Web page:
So let me get this straight.

If I buy a retail version of Vista, I pay several hundred dollars for the DVD set, but really the value is in the license.

If I buy a machine with Vista on it, I theoretically get a “deal” because the computer arrives pre-installed. I have a license — I have paid for the right to use the software.

However, if my disk dies, taking with it the operating system that never actually ran particularly well AND the recovery partition that took up 10gb of the disk space that was marketed as usable space when I bought the machine, and which sat there doing nothing until the day I was desperate to access it, the same day it became inaccessible to me (dim bulbs, the engineers that thought up this recovery strategy), SUDDENLY THE MEDIA MATTERS. And it isn’t ANY installation DVD, oh no, I can’t borrow my buddy’s Vista Ultimate installation disc that he paid for, oh no. I have to have the OEM version. For another $160.00 $200.00 CAD. I swear I’ve aged 10 years in the last 3 days. And I still am not able to run the Operating system I theoretically paid for.

Have you guys out there making these licensing deals ever heard of KISS? Keep It Simple Stupid.

No, I guess not.

~ by Pamela on 16 Jun 08.

9 Responses to “So let me get this straight.”

  1. This is a sound reason to switch to an operating system that does not impose this permission-to-go-to-the-washroom-or-install-additional-RAM mentality. Run Windows in VMware, with a more liberal host operating system.

  2. KISS? No, they operate on a somewhat different principle: PMSMMS (Pay Me Some More Money, Stupid).

    Quite a few companies are basing their business strategies on controlling their customers. That is, they try to fundamentally diminish the value of their products – though they do not perceive it as such. Why would I pay anything for a CD that I could not rip to MP3 format? Why would I pay for an operating system that I can’t transfer to a different computer?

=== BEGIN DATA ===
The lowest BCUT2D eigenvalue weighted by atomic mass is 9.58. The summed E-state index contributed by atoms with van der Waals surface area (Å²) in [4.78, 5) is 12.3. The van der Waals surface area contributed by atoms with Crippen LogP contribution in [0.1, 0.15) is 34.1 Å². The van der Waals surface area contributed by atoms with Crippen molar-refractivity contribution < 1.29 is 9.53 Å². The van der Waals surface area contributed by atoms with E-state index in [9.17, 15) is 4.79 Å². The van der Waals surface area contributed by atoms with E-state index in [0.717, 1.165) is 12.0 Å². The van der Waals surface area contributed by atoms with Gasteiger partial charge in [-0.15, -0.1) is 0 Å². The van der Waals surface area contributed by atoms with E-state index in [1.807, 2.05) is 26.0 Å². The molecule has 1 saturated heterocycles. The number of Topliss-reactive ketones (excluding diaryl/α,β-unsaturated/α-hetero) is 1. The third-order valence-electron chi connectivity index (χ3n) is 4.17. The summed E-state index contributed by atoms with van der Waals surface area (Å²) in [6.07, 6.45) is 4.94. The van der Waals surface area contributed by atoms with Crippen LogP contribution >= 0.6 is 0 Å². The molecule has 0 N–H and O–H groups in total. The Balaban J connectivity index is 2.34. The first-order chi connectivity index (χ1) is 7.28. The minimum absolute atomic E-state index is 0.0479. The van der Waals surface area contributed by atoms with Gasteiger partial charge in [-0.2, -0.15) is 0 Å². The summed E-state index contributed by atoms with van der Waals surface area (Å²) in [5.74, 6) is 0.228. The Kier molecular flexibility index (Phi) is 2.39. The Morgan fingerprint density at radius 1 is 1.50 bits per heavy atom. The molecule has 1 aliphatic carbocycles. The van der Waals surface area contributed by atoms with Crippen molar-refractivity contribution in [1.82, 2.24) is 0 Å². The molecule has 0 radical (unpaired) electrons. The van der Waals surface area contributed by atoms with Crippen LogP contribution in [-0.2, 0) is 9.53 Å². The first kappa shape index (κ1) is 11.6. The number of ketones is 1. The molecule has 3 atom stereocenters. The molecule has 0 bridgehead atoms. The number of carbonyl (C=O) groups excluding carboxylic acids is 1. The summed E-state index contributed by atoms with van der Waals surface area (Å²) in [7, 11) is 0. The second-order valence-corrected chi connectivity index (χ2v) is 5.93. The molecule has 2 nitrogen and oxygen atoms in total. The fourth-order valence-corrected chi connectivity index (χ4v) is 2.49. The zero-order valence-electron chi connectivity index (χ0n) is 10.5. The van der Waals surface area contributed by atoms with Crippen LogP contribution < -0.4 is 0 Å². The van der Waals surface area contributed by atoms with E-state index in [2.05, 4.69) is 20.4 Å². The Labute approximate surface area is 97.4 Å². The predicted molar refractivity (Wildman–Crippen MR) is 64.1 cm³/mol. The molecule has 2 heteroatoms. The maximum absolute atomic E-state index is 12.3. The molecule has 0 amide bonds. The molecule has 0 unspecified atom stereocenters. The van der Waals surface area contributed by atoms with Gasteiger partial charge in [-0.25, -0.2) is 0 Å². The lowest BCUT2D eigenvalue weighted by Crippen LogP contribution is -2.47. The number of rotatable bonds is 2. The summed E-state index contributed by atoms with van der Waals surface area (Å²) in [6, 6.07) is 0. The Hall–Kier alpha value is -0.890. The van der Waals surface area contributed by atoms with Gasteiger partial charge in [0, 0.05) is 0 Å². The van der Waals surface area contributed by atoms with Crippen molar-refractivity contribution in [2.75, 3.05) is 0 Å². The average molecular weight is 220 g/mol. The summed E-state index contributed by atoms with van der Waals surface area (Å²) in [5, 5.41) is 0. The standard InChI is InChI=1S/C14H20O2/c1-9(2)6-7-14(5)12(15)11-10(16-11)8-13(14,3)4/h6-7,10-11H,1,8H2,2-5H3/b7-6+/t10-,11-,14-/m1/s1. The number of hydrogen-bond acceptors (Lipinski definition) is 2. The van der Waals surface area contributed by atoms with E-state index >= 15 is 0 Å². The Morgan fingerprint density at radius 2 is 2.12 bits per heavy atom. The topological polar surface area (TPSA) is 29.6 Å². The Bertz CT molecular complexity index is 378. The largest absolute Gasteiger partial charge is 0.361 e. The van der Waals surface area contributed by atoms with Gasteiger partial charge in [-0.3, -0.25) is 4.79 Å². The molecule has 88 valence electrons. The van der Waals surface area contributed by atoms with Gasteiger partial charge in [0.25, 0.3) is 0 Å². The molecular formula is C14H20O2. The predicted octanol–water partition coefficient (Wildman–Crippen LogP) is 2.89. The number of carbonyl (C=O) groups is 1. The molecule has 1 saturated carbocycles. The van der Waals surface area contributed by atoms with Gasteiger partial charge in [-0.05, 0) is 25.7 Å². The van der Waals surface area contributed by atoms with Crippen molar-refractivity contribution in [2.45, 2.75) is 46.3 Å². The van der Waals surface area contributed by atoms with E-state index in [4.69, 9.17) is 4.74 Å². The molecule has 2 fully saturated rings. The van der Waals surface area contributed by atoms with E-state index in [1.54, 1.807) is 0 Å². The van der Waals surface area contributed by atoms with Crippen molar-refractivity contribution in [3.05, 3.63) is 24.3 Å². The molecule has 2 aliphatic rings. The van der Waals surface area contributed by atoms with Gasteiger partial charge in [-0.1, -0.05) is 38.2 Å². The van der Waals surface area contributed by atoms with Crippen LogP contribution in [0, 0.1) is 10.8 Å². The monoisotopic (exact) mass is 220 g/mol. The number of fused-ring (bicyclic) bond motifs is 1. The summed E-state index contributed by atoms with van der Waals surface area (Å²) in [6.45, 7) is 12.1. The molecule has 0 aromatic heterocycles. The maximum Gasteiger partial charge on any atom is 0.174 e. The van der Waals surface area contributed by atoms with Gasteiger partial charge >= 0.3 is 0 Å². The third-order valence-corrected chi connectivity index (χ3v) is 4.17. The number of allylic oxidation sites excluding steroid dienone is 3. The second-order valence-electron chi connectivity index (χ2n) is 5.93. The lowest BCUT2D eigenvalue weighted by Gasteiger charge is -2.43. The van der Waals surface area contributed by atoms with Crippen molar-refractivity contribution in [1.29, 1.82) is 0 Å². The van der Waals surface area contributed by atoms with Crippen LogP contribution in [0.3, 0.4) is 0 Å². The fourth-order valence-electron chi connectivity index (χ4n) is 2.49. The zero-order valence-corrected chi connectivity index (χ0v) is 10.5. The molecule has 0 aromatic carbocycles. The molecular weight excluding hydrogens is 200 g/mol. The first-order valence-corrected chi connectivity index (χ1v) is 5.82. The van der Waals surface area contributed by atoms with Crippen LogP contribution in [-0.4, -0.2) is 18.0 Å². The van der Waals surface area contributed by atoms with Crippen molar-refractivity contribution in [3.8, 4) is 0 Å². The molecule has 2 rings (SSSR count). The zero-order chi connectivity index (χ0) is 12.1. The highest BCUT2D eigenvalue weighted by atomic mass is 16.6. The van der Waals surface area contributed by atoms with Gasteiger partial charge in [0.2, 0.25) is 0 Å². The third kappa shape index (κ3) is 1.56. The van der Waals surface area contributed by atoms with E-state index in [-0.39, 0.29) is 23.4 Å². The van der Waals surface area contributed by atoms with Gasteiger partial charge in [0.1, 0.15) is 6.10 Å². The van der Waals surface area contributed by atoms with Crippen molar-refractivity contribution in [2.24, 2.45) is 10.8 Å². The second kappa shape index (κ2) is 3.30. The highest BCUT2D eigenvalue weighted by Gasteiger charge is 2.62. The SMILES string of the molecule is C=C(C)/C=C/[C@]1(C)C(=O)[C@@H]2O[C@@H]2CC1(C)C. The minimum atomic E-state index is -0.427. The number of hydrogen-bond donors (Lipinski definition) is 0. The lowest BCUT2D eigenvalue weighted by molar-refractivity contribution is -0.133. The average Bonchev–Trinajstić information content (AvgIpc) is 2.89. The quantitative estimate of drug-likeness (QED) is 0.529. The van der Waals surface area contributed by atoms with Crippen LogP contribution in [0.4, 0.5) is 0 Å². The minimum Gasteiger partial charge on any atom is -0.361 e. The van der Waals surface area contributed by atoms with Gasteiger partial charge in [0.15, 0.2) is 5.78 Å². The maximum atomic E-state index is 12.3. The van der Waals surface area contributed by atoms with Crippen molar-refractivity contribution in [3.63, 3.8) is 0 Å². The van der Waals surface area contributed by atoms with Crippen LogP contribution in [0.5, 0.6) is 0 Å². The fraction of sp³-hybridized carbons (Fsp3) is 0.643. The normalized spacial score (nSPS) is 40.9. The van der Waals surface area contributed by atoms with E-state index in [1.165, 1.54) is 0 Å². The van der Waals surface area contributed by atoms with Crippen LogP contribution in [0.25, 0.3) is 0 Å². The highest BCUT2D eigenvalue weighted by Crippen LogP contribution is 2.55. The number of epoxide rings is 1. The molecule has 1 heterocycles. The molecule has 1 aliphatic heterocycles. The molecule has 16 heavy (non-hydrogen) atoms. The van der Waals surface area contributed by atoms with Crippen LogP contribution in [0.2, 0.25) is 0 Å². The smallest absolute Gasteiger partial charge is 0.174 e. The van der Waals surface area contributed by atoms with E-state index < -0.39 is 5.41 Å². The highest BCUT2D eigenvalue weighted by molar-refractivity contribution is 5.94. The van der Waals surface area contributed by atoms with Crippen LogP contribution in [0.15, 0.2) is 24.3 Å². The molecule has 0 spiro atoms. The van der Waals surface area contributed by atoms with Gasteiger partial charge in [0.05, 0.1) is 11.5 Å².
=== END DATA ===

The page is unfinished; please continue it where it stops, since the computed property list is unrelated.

You aren’t Microsoft’s customer here, and it shows. They cut a deal with the OEM, and the OEM doesn’t want you using the OS on another computer either.

    I’m not going to buy Vista, or a machine equipped with it. I’m thinking seriously about a Mac. Either that or I’ll build my own Linux box. I’ve been developing for Windows since 1988, but this is just getting to be too much.

  3. Hmmm … I don’t know how it works in Canada but if You have bought Vista as a pre-installed OS You can buy a DVD media from your hardware vendor for much less then OEM version. In Poland it costs about ~30 USD. So call your hardware help desk line and request media set from them.

  4. Blame the disk…

  5. @Tomek: I think I probably could go get a cheap(er) OEM cd from Dell. I wonder how long I would have to wait for it though? Why not charge $30 more and give me the CD when I purchase the computer? Or at *least* give me the option of buying the media at the time I buy the computer (at least, I don’t remember seeing that option, I’m sure I would have selected it had it been available to me).

    I already paid for the OEM version, it just let me get moving immediately, and talk to support later. I think what I’ll do is order the OEM cd at the time I replace the hard drive, then I’ll have a license/media set I can give away to somebody else who has the same problem.

  6. @Paul:

    I agree – Vista runs beautifully on a VM in my mac — not so much on actual hardware. Even if I could have restored the recovery image, I’m not sure I would — it literally took longer for the M1330 to boot than for my old Toshiba A10 with 512 mb memory and a 4-year-old cpu. The thing ran like a dog, and I’ve never ever been happy with it. I’m quite interested to see if abandoning the dell image will speed things up.

    The problem is the GPS software — the stuff only runs on windows. Maybe with a machine with 4gb+ of ram, the maps would load in a VM reasonably. Next time…πŸ™‚

  7. @Pamela … I don’t know how about Dell but for example Fujitsu has an option to create install DVDs from partition which is installed when You are buying your laptop. So what You need in such case is bunch of DVD-RW and there is option to burn install media.

    I’m not saying that theres is everything OK with this process. I remember days when install media was delivered with every notebook I was buying – I even don’t know why they have dropped this. I’m just pointing for solution I’ve used when I have to deal with such problem.

  8. Hey Pamela, last time I saw you at DEC you still had a Mac. Considering switching again?πŸ™‚

  9. @Tomek – thanks for pointing that out — that is probably the right thing to have looked for when I purchased the machine, in hindsight. I think that from now on, I need to build an image at the time I purchase the machine, and put it away for a rainy day. No putting it off, no “later”.

    As it turned out in reality, however, whatever Dell did to the operating system in the making of their recovery image was horrific. The machine took 15 minutes to boot, I’m not kidding. As such, my enthusiasm over using any image that didn’t involve an OS reinstall wasn’t very high. This time around, I’m going to keep an eye on fragmentation, back things up, and generally be a good sys-adminπŸ™‚ I’m happy though that I can at least start from a known good state, and not from a crippled position.

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